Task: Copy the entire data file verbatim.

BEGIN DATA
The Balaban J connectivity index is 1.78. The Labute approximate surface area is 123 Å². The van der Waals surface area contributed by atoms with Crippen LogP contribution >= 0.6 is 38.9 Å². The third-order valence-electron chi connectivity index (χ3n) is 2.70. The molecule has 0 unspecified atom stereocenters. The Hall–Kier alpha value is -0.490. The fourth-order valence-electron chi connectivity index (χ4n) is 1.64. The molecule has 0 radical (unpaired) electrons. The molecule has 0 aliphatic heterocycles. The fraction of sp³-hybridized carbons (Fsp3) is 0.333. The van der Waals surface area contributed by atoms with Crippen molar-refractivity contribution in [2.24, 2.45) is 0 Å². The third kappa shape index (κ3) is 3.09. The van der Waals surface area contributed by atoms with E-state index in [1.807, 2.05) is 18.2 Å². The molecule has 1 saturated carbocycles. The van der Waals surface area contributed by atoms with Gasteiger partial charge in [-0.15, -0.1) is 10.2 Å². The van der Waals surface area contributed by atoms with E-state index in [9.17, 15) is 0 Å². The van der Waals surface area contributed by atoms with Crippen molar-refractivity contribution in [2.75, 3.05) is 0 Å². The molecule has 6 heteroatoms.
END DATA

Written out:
The Balaban J connectivity index is 1.78. The Labute approximate surface area is 123 Å². The van der Waals surface area contributed by atoms with Crippen LogP contribution >= 0.6 is 38.9 Å². The third-order valence-electron chi connectivity index (χ3n) is 2.70. The molecule has 0 unspecified atom stereocenters. The Hall–Kier alpha value is -0.490. The fourth-order valence-electron chi connectivity index (χ4n) is 1.64. The molecule has 0 radical (unpaired) electrons. The molecule has 0 aliphatic heterocycles. The fraction of sp³-hybridized carbons (Fsp3) is 0.333. The van der Waals surface area contributed by atoms with Crippen molar-refractivity contribution in [2.24, 2.45) is 0 Å². The third kappa shape index (κ3) is 3.09. The van der Waals surface area contributed by atoms with E-state index in [1.807, 2.05) is 18.2 Å². The molecule has 1 saturated carbocycles. The van der Waals surface area contributed by atoms with Gasteiger partial charge in [-0.15, -0.1) is 10.2 Å². The van der Waals surface area contributed by atoms with E-state index in [9.17, 15) is 0 Å². The van der Waals surface area contributed by atoms with Crippen molar-refractivity contribution in [2.75, 3.05) is 0 Å². The molecule has 6 heteroatoms.